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CHAPTER THREE CHG 2
T-34C INSTRUMENTS
313.
PARTIAL PANEL INSTRUMENT FLIGHT
Partial panel instrument flight begins upon failure of the primary attitude instrument, the attitude
gyro. The flight must now be continued and the aircraft attitude controlled by referring to the
remaining instruments only. The loss of the gyro can occur from a failure of the gyro itself or
from an inverter (AC power) failure. In the event that the gyro failed due to an inverter failure,
partial panel flight would not be possible since the turn needle is also an AC powered instrument.
For training purposes, we will simulate partial panel by turning off the aft cockpit attitude gyro
and RMI. This will result in the loss of the attitude gyro, the RMI, and its associated single and
double navigation needles. We practice partial panel flight in the T-34 by simulating an inverter
failure since many fleet aircraft utilize a DC powered turn needle. In those aircraft, partial panel
flight is required with an AC power failure. The more likely scenario in the T-34 in which one
would encounter partial panel flight is with a singular failure of the attitude gyro itself.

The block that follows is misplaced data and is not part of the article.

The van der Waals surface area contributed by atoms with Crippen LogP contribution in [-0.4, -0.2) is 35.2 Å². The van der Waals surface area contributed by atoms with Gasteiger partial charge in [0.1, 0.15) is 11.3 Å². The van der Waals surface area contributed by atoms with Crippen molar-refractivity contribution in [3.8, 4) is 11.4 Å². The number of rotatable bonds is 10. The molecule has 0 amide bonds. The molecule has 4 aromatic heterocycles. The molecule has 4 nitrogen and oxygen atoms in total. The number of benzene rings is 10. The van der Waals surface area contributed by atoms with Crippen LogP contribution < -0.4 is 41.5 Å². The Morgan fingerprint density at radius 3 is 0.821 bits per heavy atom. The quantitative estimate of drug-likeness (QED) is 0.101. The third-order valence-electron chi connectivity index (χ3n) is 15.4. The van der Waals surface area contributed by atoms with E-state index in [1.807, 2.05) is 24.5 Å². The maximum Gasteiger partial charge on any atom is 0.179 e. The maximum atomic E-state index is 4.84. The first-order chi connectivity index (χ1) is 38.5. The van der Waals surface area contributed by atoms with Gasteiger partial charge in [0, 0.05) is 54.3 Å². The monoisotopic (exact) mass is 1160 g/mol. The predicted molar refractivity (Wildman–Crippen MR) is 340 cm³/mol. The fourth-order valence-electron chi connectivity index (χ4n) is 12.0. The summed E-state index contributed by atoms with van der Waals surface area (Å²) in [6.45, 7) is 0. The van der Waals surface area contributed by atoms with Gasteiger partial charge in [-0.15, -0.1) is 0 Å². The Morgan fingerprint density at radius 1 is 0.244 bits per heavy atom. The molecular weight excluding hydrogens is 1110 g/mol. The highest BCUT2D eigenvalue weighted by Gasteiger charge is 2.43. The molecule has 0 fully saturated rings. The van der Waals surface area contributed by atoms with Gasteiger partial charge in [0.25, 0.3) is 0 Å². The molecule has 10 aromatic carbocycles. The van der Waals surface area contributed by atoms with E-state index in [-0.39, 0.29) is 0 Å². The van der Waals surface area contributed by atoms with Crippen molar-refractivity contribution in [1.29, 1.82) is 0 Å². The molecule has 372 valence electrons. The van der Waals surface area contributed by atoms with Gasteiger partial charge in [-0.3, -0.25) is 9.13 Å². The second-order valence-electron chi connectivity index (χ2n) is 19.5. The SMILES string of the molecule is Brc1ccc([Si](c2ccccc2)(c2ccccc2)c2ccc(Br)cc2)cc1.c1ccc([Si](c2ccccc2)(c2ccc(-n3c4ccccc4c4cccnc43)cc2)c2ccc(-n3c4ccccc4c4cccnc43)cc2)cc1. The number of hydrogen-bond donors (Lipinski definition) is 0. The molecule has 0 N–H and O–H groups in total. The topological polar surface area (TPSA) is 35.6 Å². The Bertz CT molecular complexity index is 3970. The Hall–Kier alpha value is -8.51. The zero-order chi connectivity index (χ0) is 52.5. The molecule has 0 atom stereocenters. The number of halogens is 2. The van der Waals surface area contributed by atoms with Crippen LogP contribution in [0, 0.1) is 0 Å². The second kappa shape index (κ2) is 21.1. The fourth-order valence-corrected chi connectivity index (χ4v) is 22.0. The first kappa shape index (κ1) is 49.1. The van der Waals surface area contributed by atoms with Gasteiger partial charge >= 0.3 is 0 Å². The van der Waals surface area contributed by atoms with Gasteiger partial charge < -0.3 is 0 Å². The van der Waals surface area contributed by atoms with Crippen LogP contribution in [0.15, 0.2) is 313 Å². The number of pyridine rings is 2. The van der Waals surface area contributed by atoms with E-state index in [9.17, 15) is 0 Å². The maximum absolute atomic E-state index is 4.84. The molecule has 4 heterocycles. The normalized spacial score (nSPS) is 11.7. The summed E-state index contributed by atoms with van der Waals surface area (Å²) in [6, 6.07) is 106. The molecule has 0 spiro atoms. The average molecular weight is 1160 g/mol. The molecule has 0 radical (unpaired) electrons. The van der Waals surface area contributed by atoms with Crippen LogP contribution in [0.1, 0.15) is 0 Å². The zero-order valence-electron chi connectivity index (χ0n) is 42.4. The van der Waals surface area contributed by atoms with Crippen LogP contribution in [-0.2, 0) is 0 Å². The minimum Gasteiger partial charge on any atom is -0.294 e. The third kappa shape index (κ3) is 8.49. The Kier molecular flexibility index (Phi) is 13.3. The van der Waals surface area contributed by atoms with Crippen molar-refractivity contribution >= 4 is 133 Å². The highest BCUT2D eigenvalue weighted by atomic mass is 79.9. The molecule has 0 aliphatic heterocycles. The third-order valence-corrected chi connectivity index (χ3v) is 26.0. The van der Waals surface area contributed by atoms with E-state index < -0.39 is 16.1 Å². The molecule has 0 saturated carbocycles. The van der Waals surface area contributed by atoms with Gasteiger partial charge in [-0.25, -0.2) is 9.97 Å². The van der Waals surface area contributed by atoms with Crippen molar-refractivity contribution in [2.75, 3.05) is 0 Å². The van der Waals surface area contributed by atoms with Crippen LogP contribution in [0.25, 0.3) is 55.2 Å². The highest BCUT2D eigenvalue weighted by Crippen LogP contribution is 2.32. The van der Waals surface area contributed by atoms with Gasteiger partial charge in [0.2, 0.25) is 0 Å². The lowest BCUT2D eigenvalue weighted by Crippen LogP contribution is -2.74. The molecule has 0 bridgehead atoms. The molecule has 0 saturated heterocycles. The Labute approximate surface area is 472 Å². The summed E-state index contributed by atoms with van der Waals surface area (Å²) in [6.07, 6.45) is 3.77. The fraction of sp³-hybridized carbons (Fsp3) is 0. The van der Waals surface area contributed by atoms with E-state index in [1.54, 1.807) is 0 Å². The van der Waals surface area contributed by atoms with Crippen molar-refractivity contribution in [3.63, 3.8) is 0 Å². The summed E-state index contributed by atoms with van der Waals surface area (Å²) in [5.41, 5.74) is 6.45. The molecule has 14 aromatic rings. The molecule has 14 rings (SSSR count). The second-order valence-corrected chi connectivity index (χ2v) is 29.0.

When a gyro failure is recognized, transition to partial panel scan and immediately execute the
Emergency Procedures for inverter failure. Normally, this will restore power and the maneuver
may be continued. For partial panel training, after completing procedures and noting that the
OFF flag continues to indicate failure, smoothly level the wings with coordinated rudder and
aileron and reposition the nose to the straight and level flight attitude by crosschecking the VSI
and altimeter for level flight nose attitude and the turn needle and balance ball for a wings level
balanced flight condition. When established and trimmed in straight and level flight, continue
partial panel scan (Figure 3-14). Use the turn needle and balance ball for roll and yaw control
and the VSI and altimeter for pitch control. Then, make the following voice report to the
instructor: "I have a gyro failure; Emergency Procedures completed with negative results; on
partial panel scan."
With the failure of the primary attitude instrument, determine the nose and wing positions
through the indirect indications of the turn needle and balance ball, airspeed indicator, altimeter,
and vertical speed indicator. These instruments now become attitude "control" instruments vice
crosscheck instruments. Because of the loss of the attitude gyro's direct indication of our
relationship to the horizon, we must incorporate a certain amount of "feel" in our control
pressures in order to establish our nose and wing positions. Necessary control pressures will be
recognized through experience in a particular type of aircraft. Excellent trim is mandatory in
partial panel in order to relieve these control pressures so that the aircraft will remain in its set
attitude.
3-38 BASIC INSTRUMENTS FLIGHT PROCEDURES


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